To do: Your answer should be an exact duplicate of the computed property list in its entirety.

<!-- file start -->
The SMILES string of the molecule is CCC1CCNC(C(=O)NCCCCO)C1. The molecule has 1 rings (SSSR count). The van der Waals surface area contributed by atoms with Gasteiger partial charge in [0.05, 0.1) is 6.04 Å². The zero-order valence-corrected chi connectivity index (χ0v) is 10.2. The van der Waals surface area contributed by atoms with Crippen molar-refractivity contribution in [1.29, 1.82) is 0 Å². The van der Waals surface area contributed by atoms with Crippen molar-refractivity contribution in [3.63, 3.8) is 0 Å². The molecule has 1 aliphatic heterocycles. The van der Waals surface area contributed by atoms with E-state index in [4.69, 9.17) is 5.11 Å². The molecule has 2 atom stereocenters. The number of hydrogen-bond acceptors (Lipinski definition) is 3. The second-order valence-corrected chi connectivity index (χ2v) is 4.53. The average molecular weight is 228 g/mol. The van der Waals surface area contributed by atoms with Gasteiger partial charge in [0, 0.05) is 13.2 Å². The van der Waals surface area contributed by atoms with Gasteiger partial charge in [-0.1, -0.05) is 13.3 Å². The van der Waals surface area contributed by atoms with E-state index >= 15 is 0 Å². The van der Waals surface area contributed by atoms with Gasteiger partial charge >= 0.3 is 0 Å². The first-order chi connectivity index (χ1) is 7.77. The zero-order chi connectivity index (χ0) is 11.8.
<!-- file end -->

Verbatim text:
The SMILES string of the molecule is CCC1CCNC(C(=O)NCCCCO)C1. The molecule has 1 rings (SSSR count). The van der Waals surface area contributed by atoms with Gasteiger partial charge in [0.05, 0.1) is 6.04 Å². The zero-order valence-corrected chi connectivity index (χ0v) is 10.2. The van der Waals surface area contributed by atoms with Crippen molar-refractivity contribution in [1.29, 1.82) is 0 Å². The van der Waals surface area contributed by atoms with Crippen molar-refractivity contribution in [3.63, 3.8) is 0 Å². The molecule has 1 aliphatic heterocycles. The van der Waals surface area contributed by atoms with E-state index in [4.69, 9.17) is 5.11 Å². The molecule has 2 atom stereocenters. The number of hydrogen-bond acceptors (Lipinski definition) is 3. The second-order valence-corrected chi connectivity index (χ2v) is 4.53. The average molecular weight is 228 g/mol. The van der Waals surface area contributed by atoms with Gasteiger partial charge in [0, 0.05) is 13.2 Å². The van der Waals surface area contributed by atoms with Gasteiger partial charge in [-0.1, -0.05) is 13.3 Å². The van der Waals surface area contributed by atoms with E-state index >= 15 is 0 Å². The van der Waals surface area contributed by atoms with Gasteiger partial charge >= 0.3 is 0 Å². The first-order chi connectivity index (χ1) is 7.77. The zero-order chi connectivity index (χ0) is 11.8.